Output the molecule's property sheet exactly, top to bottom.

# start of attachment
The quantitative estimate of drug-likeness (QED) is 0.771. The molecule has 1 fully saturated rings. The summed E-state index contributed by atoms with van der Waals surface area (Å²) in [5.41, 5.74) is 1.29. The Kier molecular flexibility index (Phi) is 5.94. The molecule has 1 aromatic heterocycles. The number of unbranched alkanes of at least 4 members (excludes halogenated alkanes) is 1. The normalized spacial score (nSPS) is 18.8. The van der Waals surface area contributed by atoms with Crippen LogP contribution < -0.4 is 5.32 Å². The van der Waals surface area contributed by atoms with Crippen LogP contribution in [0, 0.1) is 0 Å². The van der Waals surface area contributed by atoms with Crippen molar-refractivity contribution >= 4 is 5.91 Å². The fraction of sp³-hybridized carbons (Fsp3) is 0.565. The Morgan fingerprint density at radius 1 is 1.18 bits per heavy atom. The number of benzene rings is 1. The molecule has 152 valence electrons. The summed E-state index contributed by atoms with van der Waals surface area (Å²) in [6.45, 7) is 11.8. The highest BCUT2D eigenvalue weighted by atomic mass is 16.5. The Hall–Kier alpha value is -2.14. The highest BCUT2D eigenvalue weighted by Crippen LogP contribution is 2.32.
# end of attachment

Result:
The quantitative estimate of drug-likeness (QED) is 0.771. The molecule has 1 fully saturated rings. The summed E-state index contributed by atoms with van der Waals surface area (Å²) in [5.41, 5.74) is 1.29. The Kier molecular flexibility index (Phi) is 5.94. The molecule has 1 aromatic heterocycles. The number of unbranched alkanes of at least 4 members (excludes halogenated alkanes) is 1. The normalized spacial score (nSPS) is 18.8. The van der Waals surface area contributed by atoms with Crippen LogP contribution < -0.4 is 5.32 Å². The van der Waals surface area contributed by atoms with Crippen LogP contribution in [0, 0.1) is 0 Å². The van der Waals surface area contributed by atoms with Crippen molar-refractivity contribution >= 4 is 5.91 Å². The fraction of sp³-hybridized carbons (Fsp3) is 0.565. The Morgan fingerprint density at radius 1 is 1.18 bits per heavy atom. The number of benzene rings is 1. The molecule has 152 valence electrons. The summed E-state index contributed by atoms with van der Waals surface area (Å²) in [6.45, 7) is 11.8. The highest BCUT2D eigenvalue weighted by atomic mass is 16.5. The Hall–Kier alpha value is -2.14. The highest BCUT2D eigenvalue weighted by Crippen LogP contribution is 2.32.